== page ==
I will never forget January 16, 1967. It was a hot, dry day and it was also my birthday. Our platoon was out on patrol all day and when it started to get late, we knew we were not going to make it back to LZ Virginia to eat the hot supper that was airlifted out to us each evening. Some birthday this was going to be. It meant we would be eating the ghastly pork and lima beans from our C-rations that almost everybody hated. Our platoon leader, a lieutenant, must have had the same thing on his mind because the next thing we knew he was calling on the radio asking for choppers to come out to get us. The birds arrived shortly afterwards and we all sighed with relief as we headed home to a hot meal and some well-deserved rest. True to expectations, we arrived and had that hot meal and then settled back to recuperate from the patrol we had just been on. I started a letter to my mother and began to tell her about the nice weather we were having, how quiet things were at camp and how safe her son was--the usual things I made up to keep her from worrying that I was in harm's way. I looked up from my letter writing and saw in the distance we had just returned from, helicopters which were firing ARA rounds at targets below them.
Shortly after, we started getting word that there was enemy activity and that we would have to go back out to the field. We got the order to "saddle up" and lift choppers arrived, which we boarded, four to six guys on each one. They took us to where we had been that afternoon and dropped us off near a village. While we were there, we were sent out to search a suspected VC camp and automatic fire broke out when patrols were checking out the area. Several of us started down an embankment and I graciously stepped aside as our platoon leader led the way. He was followed by a group of us, with me picking up the rear. Apparently we surprised a nest of Vietcong because the next thing we knew a grenade was thrown at us and exploded. I remember being hit and yelling out in my native Spanish, "Oh my God... mom I've been shot in the head," and thinking to myself that I was going to die. I felt a burning sensation in my groin, arms and legs. The concussion paralyzed my brain and everything seemed to be going from fast to slow motion. I had seen Fred Booker, our forward observer and an Englishman who hard served with the British Army before coming to the U.S., come down from the embankment and fall to my right. I was coughing from all of the smoke around us and he looked like a store mannequin. Everything was like a dream. It seemed to me that the leaves from the trees were coming down in slow motion. I was paralyzed and only when I heard a ringing in my ears did I realize I was coming back from consciousness. I could not see anyone else since I was in shock. I did manage to limp out of the hole I was in and saw a trooper on the ground taking cover. Someone came up to me, forced me down on the ground and called for a medic. As I was being treated, I looked up and saw jets flying above and bombing the area near us. In reality, four of us had been hit by shrapnel and were in serious condition. I don't remember much after that except that in the medevac helicopter the pilot on the right gave me a thumbs up.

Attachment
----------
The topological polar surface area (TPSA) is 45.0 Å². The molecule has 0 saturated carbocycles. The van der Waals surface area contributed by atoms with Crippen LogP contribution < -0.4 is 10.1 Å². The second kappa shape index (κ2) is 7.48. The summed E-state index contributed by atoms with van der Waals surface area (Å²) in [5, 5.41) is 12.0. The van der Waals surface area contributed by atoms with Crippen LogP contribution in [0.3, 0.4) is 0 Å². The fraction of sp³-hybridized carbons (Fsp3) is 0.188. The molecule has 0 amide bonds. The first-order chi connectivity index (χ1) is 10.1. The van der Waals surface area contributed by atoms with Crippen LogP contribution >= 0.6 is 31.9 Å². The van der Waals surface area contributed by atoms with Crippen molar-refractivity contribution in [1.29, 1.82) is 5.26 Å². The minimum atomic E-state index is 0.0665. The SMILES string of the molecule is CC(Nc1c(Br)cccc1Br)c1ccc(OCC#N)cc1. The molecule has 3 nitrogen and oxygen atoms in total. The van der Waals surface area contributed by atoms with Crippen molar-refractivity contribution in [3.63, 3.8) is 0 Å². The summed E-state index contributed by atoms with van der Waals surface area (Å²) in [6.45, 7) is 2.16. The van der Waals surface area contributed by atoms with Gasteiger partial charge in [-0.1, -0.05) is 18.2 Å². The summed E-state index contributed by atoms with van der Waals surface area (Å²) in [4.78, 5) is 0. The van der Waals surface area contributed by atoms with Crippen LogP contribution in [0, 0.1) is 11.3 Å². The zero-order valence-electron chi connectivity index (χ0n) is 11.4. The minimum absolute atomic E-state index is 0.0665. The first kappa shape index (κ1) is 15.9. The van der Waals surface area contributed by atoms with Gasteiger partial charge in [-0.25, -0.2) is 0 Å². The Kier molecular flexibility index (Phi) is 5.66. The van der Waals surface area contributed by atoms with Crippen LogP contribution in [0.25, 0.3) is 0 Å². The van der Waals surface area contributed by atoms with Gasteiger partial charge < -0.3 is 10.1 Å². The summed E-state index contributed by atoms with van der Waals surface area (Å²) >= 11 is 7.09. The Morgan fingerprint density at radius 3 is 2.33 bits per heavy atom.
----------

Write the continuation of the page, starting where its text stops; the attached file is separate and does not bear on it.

We were taken to the aid station at LZ Betty. I later learned that our platoon had killed four Vietcong. When I woke up, I was being treated at the aid station for wounds to my lower body. On gurneys nearby were Robert Martinez, our medic and Fred Booker. Doctors were working on Booker and he appeared to be in pretty bad shape, completely saturated in blood. They were doing a tracheotomy on him by sticking a tube in his throat so that he could breathe. Another trooper, George White was not as seriously wounded. The doctors at the aid station stabilized us and we were flown to the field hospital at Nha Trang. The hospital at Nha Trang was a terrible place to be. Everywhere around us were soldiers who had been wounded and were recuperating. We tried to make the best of it and during the time I was there, I got to know my fellow wounded compatriots well. We talked a lot and even exchanged addresses, figuring we might get lucky now and be sent back to the States as a result of our wounds. I was there the day that a colonel arrived at the hospital to present Sgt. Booker with the Silver Star--just as Booker was relieving himself in a hospital bedpan. Doc Martinez was later awarded a Silver Star and Bronze Star for valor and, of course, the Purple Heart. Another of my memories is that oddly enough, one of the Vietcong who had lobbed the grenade at us had been wounded by it at the same time and had ended up here with us. I don't know what happened to him after he recovered and assume he was sent to the stockade as a POW.
One day at a time, my three wounded and recovering friends, were transferred to other places and I was left alone at the hospital. I was depressed and had a terrible time dealing with my own problems. Eventually, I returned home and made contact with Robert Martinez. We kept in touch, but little by little we lost that communication until finally our bonds were severed. It wasn't until about 6 years ago that Martinez got in touch with me again and we connected with Booker and White. To this day, I give thanks to God that January 16th is just my birthday and not the date that my family would have had to remember as the day that I died.
As told to Rolando Salazar by Joe Sanchez, January 12, 2003,